Quotations by Macaulay, Thomas Babington


Anarchy is the sure consequence of tyranny.

Thomas Babington Macaulay (1800-1859) English writer and politician
“A Conversation Between Mr. Abraham Cowley and Mr. John Milton,” Knight’s Quarterly Journal (Aug 1824)
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To punish a man because he has committed a crime, or because he is believed, though unjustly, to have committed a crime, is not persecution. To punish a man, because we infer from the nature of some doctrine which he holds, or from the conduct of other persons who hold the same doctrines with him, that he will commit a crime, is persecution, and is, in every case, foolish and wicked.

Thomas Babington Macaulay (1800-1859) English writer and politician
“Hallam’s Constitutional History,” Edinburgh Review (Sep 1828)
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Review of Henry Hallam, The Constitutional History of England, from the Accession of Henry VII to George II (1827).
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Then out spake brave Horatius,
The Captain of the Gate:
“To every man upon this earth
Death cometh soon or late.
And how can man die better
Than facing fearful odds,
For the ashes of his fathers,
And the temples of his Gods?

Thomas Babington Macaulay (1800-1859) English writer and politician
“Horatius,” st. 27, Lays of Ancient Rome (1842)
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The English Bible, a book which, if everything else in our language should perish, would alone suffice to show the whole extent of its beauty and power.

Thomas Babington Macaulay (1800-1859) English writer and politician
“John Dryden,” Edinburgh Review (Jan 1828)
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Review of John Dryden, The Political Works of John Dryden (1826)
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His imagination resembled the wings of an ostrich. It enabled him to run, though not to soar. When he attempted the highest flights, he became ridiculous; but, while he remained in a lower region, he outstripped all competitors.

Thomas Babington Macaulay (1800-1859) English writer and politician
“John Dryden,” Edinburgh Review (Jan 1828)
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Review of John Dryden, The Political Works of John Dryden (1826)
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Hampden, on the other hand, was for vigorous and decisive measures. When he drew the sword, as Clarendon has well aid, he threw away the scabbard. He had shown that he knew better than any public man of his time how to value and how to practice moderation. He knew that the essence of war is violence, and that moderation in war is imbecility.

Thomas Babington Macaulay (1800-1859) English writer and politician
“John Hampden,” Essays Contributed to the Edinburgh Review, Vol. 1 (1843)
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Review of Lord Nugent, Some Memorials of John Hampden, His Party, and His Times (1831).
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Many politicians are in the habit of laying down as self-evident the proposition that no people ought to be free till they are fit to use their freedom. This maxim is worthy of the fool in the old story who resolved not to go into the water till he had learned to swim! If men are to wait for liberty till they become wise and good in slavery, they may indeed wait forever.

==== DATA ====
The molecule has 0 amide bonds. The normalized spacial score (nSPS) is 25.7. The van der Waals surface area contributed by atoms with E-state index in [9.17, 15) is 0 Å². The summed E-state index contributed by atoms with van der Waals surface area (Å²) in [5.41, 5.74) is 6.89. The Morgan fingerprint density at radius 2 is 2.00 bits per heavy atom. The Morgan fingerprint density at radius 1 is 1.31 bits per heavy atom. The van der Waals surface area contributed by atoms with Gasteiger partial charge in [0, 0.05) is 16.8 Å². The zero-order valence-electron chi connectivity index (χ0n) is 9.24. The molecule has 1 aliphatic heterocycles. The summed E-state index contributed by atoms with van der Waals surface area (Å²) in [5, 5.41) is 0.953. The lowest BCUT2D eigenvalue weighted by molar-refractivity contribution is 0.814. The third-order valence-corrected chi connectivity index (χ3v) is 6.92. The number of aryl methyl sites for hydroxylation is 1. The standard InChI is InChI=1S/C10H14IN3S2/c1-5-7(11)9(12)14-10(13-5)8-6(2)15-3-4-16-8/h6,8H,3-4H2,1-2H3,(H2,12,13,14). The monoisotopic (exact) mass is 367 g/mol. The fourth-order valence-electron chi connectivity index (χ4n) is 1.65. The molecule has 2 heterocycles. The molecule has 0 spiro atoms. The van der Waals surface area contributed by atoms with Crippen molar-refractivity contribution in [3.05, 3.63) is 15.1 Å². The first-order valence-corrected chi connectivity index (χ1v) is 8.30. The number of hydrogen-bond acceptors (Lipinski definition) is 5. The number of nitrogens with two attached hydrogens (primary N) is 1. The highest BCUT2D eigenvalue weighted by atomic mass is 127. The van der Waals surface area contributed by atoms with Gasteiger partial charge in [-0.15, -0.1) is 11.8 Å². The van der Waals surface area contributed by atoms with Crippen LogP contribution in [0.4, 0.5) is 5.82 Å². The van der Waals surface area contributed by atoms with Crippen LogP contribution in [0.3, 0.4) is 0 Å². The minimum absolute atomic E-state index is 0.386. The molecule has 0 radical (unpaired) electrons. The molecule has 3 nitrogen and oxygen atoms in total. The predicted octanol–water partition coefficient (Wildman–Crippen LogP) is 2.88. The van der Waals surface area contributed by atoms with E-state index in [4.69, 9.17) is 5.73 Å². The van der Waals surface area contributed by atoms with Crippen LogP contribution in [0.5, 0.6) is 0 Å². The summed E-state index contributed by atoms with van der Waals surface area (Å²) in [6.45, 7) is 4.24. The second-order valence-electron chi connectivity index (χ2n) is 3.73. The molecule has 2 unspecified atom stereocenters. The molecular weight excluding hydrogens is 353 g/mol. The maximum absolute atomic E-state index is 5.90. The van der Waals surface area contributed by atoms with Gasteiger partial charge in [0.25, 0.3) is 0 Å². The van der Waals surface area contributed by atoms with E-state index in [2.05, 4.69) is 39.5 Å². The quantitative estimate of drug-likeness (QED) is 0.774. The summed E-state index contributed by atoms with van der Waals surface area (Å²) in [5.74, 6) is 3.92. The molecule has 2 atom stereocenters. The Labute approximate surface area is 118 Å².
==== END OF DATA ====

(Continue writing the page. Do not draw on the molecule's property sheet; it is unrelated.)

Thomas Babington Macaulay (1800-1859) English writer and politician
“John Milton,” Edinburgh Review (Aug 1825)
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There is only one cure for the evils which newly acquired freedom produces — and that cure is freedom!

Thomas Babington Macaulay (1800-1859) English writer and politician
“John Milton,” Edinburgh Review (Aug 1825)
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Review of John Milton, A Treatise on Christian Doctrine.
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Every man who has seen the world knows that nothing is so useless as a general maxim. If it be very moral and very true, it may serve for copy to a charity-boy. If, like those of Rochefoucauld, it be sparkling and whimsical, it may make an excellent motto for an essay. Few, indeed, of the many wise apophthegms which have been uttered from the time of the Seven Sages of Greece to that of Poor Richard, have prevented a single foolish action.

Thomas Babington Macaulay (1800-1859) English writer and politician
“Machiavelli,” Edinburgh Review (Mar 1827)
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Review of Œvres complètes de Machiavel, J. V. Perier ed. (1825)
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We give the highest and the most peculiar praise to the precepts of Machiavelli, when we say that they may frequently be of real use in regulating conduct — not so much because they are more just, or more profound, than those which might be culled from other authors as because they can be more readily applied to the problems of real life.

Thomas Babington Macaulay (1800-1859) English writer and politician
“Machiavelli,” Edinburgh Review (Mar 1827)
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Review of Œvres complètes de Machiavel, J. V. Perier ed. (1825). Quotations of Machiavelli can be found here.
Added on 23-Jan-20 | Last updated 23-Jan-20
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The judgments which Johnson passed on books were, in his own time, regarded with superstitious veneration, and, in our time, are generally treated with indiscriminate contempt. They are the judgments of a strong but enslaved understanding. The mind of the critic was hedged round by an uninterrupted fence of prejudices and superstitions. Within his narrow limits, he displayed a vigour and an activity which ought to have enabled him to clear the barrier that confined him. How it chanced that a man who reasoned on his premises so ably, should assume his premises so foolishly, is one of the great mysteries of human nature.

Thomas Babington Macaulay (1800-1859) English writer and politician
“Samuel Johnson,” The Edinburgh Review (Sep 1831)